Bulgarian Bank Lobby Chief Sees Market Shocks in Case of Brexit

  • Bulgaria has no euro-adoption target on possible Brexit
  • Bulgarian banks stress test results seen in ‘normal range’

Concern the U.K. may vote to leave the European Union adds to uncertainties in the euro-area’s future policies toward new members and Bulgaria needs to carefully weigh the consequences before starting euro-adoption talks, Petar Andronov, chairman of the Association of Banks in Bulgaria, said.

“For sure there will be a wave of market shocks, at least in the short term,” Andronov, who is also the chief executive officer of Sibank AD, a unit of KBC Groep NV, said in an interview in Sofia on Tuesday. “Certainly there will be political speculation on further similar scenarios and there will be a response from the European Commission to strengthen trust and integration. No one can predict all the consequences of a possible Brexit.”

Equity indexes from Russia to South Africa and Turkey dropped at least 1 percent as investors sold riskier assets after polls favored Britain’s “Leave” campaign before the June 23 referendum. Bulgaria is conducting an asset quality review of its lenders to evaluate the stability of its financial system before taking the first steps to euro-area entry talks. The Black Sea country has no definitive deadline to adopt the single currency, Andronov said.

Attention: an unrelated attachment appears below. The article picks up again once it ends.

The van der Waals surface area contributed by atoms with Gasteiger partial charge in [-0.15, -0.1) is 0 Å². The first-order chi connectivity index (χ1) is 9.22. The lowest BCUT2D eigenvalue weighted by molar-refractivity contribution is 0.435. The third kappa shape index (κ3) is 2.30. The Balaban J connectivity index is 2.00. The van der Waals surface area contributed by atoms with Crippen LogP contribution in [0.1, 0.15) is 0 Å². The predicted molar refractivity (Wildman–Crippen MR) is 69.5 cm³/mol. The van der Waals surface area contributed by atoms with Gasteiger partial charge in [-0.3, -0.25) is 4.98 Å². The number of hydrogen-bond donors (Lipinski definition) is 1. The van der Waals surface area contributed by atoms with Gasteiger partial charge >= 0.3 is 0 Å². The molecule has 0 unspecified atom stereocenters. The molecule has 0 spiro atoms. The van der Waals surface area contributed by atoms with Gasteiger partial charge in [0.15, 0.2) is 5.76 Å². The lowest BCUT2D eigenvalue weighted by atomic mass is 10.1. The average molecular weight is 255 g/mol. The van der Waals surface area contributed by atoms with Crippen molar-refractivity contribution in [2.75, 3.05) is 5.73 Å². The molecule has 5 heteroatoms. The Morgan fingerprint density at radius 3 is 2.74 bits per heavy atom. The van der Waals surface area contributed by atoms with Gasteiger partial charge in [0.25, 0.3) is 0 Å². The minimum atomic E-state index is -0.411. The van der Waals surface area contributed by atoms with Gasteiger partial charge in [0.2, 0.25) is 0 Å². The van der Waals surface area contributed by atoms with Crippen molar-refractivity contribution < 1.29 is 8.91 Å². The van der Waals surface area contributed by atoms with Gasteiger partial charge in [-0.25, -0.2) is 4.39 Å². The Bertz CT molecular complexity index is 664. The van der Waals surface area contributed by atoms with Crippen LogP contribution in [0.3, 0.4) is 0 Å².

“Past political decisions to admit countries in the euro area on political grounds are now replaced with decisions not to admit,” Andronov said. “It became obvious that the incompatibility of financial markets and economies, their mechanical adjustment to the euro area just on political ambitions isn’t the best decision. On the other hand, the decision for membership needs to be weighed with all the pluses and minuses.”

ECB Supervision

Bulgaria, the poorest EU state in terms of per-capita output, contacted the European Central Bank in 2014 to start the procedure to join the Single Supervisory Mechanism after runs on deposits triggered the worst financial crisis in 17 years, from which the nation has since recovered. The country started a banking industry health check this year required by the ECB as a preliminary step toward oversight from Frankfurt, which will be completed in August.

“The asset quality review is on schedule, we’re at the stage of stress tests already,” Andronov said. “The banking system started the assets review with good indicators, so I suppose the results will be within the normal range.”

Bulgaria will benefit more if it joins ECB’s oversight as one of the countries sharing the euro, Andronov said. Seeking ECB oversight of its lenders as a non-euro state would mean that “the supervisor bears no responsibility for the consequences of the supervision,” the consequences “remain a national problem,” he said. “It would resemble a doctor’s diagnosis of an illness without the treatment.”

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